Why NASA Has Been Shipping Bacteria to the ISS

The International Space Station (ISS) has been playing host to many different kinds of microbes as part of a larger study to figure out how bacteria reacts to a microgravity environment and cosmic radiation.

The International Space Station (ISS) plays host to many different kinds of experiments, which helps NASA researchers understand how future astronauts might live in deep space. But one year-long experiment has been looking at how bacteria survives in a microgravity environment and react to cosmic radiation. The results so far have been quite interesting.

Researchers at the ISS are swabbing the desk of the space station to see what kind of microbes are present in their enclosed environment. It's all part of the Microbial Tracking-1 study. The goal: to see how these microscopic stow-aways grow and change over time on the ISS. Samples are sent back to Earth research labs for further testing.

“Results that derive from such studies will enable NASA to better understand the microbiome of the space station, how it evolves over time, and could provide solutions in mitigating future risks associated with crew health and mission integrity,” said Fathi Karouia, Microbial Tracking-1 project scientist, at NASA’s Ames Research Center in Moffett Field, California.

Because the astronauts at the ISS live in a closed system, preparing for any possible health risks will help assure the future success of deep space missions.

Humans naturally play host to a world of microbes, so astronauts have already brought bodies of them the minute they stepped on board the ISS. But other parts of the study have gone so far as to ask citizen scientists to collect microbes from sports teams, historical monuments, museums, spacecraft, and schools, and ship them to the ISS to see what would happen. 

Credit: CC BY 4.0

Of the 48 strains they sent to the ISS, researchers found only Bacillus safensis took to becoming a spacefaring bacteria, growing 60 percent better in space than on Earth. Researchers have no idea why this particular strain thrived.

After a year of sending and sampling microbes on the ISS, the study is coming to an end. The information gained from this research will influence how NASA engineers a successful mission to Mars. It could lead to methods that will suppress the presence of certain microbes, while encouraging the growth of others. We're learning how to engineer the best conditions for a long voyage.


Photo Credit: NASA / JPL

Natalie has been writing professionally for about 6 years. After graduating from Ithaca College with a degree in Feature Writing, she snagged a job at PCMag.com where she had the opportunity to review all the latest consumer gadgets. Since then she has become a writer for hire, freelancing for various websites. In her spare time, you may find her riding her motorcycle, reading YA novels, hiking, or playing video games. Follow her on Twitter: @nat_schumaker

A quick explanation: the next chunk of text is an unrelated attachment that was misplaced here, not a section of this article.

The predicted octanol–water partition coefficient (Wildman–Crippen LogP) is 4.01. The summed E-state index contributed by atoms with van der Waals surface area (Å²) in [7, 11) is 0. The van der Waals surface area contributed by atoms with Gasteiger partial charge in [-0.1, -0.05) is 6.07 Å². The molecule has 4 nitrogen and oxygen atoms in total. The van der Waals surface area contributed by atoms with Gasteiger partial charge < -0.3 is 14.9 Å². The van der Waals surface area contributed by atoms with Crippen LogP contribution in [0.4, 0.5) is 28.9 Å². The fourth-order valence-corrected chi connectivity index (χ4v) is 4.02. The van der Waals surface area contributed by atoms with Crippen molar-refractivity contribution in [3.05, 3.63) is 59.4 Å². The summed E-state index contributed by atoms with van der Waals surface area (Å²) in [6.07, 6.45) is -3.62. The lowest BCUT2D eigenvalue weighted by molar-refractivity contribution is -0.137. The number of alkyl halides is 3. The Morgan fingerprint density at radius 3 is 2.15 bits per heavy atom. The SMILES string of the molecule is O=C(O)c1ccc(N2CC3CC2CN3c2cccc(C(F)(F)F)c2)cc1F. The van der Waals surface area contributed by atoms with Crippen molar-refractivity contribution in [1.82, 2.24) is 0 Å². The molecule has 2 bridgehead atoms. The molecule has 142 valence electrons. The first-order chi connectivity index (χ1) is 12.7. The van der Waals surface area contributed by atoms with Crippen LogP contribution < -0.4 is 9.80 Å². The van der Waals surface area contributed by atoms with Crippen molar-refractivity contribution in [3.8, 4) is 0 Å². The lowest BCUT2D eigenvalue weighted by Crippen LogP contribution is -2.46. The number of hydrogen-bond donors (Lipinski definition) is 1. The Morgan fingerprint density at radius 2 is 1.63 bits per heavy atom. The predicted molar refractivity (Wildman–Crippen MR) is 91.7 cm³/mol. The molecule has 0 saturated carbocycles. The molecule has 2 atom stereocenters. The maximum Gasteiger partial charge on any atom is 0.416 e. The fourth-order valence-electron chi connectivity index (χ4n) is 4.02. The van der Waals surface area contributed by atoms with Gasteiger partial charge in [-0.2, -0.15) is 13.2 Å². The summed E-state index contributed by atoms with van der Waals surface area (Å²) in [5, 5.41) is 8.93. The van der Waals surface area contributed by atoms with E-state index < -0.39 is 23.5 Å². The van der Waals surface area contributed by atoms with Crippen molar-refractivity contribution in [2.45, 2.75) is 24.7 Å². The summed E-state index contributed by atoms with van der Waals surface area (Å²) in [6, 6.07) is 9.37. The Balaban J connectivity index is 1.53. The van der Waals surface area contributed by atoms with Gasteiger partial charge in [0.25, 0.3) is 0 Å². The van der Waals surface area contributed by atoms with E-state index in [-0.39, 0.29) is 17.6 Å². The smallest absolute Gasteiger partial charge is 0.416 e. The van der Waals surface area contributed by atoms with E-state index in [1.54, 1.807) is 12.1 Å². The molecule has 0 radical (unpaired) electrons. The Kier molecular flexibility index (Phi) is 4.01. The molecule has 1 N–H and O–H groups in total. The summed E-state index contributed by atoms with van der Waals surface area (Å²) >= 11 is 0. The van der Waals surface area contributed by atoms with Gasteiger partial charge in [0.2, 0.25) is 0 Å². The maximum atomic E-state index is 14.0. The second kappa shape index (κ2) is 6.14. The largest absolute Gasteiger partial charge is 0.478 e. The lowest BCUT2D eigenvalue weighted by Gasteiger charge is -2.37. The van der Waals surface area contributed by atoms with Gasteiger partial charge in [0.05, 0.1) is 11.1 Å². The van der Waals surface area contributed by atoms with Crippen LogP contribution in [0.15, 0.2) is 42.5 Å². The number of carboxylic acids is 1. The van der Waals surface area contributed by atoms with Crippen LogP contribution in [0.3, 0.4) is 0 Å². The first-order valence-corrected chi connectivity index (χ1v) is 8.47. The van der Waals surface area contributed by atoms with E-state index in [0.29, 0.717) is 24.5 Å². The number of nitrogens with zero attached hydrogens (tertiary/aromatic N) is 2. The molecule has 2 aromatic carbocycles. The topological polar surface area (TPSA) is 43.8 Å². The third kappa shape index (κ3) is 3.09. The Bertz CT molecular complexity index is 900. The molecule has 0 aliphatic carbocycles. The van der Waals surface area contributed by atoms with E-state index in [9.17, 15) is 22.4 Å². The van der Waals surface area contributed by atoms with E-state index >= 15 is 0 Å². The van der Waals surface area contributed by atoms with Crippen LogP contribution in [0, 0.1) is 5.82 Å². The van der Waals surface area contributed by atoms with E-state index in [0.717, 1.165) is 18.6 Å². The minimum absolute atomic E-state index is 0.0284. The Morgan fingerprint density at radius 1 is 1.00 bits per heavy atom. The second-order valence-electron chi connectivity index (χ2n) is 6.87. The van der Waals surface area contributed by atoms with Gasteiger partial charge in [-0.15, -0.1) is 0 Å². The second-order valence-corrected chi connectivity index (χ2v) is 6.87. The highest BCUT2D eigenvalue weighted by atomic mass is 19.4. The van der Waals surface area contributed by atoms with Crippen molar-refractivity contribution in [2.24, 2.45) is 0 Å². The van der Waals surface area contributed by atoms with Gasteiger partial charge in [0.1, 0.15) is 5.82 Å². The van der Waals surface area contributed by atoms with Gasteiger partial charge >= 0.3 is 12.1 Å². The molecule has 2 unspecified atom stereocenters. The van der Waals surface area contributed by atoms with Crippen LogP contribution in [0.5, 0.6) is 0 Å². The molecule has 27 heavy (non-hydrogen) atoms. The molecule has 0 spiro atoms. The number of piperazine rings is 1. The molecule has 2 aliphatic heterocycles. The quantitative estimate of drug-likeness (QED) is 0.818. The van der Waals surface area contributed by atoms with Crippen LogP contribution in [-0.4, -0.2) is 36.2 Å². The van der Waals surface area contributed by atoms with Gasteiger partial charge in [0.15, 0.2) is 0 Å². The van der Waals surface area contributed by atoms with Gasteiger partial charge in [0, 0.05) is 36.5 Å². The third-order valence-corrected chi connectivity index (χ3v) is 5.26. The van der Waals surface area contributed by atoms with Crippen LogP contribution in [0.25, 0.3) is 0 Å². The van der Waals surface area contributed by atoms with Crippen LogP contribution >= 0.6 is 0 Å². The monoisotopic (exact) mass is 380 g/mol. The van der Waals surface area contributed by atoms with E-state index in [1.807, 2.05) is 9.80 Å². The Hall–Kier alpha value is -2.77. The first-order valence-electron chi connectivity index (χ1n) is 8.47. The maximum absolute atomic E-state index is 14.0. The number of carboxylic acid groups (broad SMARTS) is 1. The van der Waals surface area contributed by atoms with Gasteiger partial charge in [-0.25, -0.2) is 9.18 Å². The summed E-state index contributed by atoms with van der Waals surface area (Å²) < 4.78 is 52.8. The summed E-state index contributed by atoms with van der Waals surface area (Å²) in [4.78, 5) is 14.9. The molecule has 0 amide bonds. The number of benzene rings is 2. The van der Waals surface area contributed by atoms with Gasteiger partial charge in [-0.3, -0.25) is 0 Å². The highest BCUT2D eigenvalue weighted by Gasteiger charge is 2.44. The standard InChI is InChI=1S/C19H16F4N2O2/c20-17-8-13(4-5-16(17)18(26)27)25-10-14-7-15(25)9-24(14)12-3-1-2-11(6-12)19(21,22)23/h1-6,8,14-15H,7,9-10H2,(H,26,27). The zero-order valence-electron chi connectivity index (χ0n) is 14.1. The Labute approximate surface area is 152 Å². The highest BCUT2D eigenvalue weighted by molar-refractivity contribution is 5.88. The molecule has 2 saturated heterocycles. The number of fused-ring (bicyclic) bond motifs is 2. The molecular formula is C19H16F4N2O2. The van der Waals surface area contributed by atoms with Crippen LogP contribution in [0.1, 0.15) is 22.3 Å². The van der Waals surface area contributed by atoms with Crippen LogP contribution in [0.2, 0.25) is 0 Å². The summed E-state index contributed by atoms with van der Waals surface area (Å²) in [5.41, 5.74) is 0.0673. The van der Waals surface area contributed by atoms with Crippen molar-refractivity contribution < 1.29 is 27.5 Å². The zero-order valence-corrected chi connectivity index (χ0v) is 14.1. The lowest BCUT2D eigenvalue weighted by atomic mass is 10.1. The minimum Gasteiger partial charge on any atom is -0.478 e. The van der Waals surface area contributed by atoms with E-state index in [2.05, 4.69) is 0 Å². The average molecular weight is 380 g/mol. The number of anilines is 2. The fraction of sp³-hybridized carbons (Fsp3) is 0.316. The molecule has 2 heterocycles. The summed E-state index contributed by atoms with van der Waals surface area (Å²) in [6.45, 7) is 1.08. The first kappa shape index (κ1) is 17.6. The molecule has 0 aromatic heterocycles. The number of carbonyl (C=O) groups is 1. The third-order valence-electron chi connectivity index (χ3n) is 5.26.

Being a father to a school-age girl makes men less sexist, study suggests

The findings are based on a phenomenon known as the "Mighty Girl Effect."

Culture & Religion
  • The study tracked the responses of more than 5,000 men over the course of a decade.
  • The results showed that men who lived with daughters were less likely to hold traditional views on gender relations and roles.
  • This effect seemed to be strongest as the daughters entered secondary-school age.
Keep reading Show less

‘A rare sight’: Astronaut snaps incredible photo of 5 spaceships

The photos were taken the same day as Russian cosmonauts investigated a mysterious hole discovered in one of the craft.

Alexander Gerst
Surprising Science
  • The spacecraft belong to Russia and two private American aerospace companies.
  • Six astronauts are currently aboard the International Space Station to conduct a variety of experiments.
  • On Monday, Russian cosmonauts conducted a spacewalk to investigate the nature and cause of a mysterious 2-millimeter-wide hole in a Russian spacecraft.
Keep reading Show less

Technology will kill the 9-to-5 work week, says Richard Branson

The billionaire entrepreneur predicts the rise of technology will soon force society to rethink the modern work week.

(Photo by Rob Kim/Getty Images)
Technology & Innovation
  • Branson made the argument in a recent blog post published on the Virgin website.
  • The 40-hour work week stems from labor laws created in the early 20th century, and many have said this model is becoming increasingly obsolete.
  • The average American currently works 47 hours per week, on average.
Keep reading Show less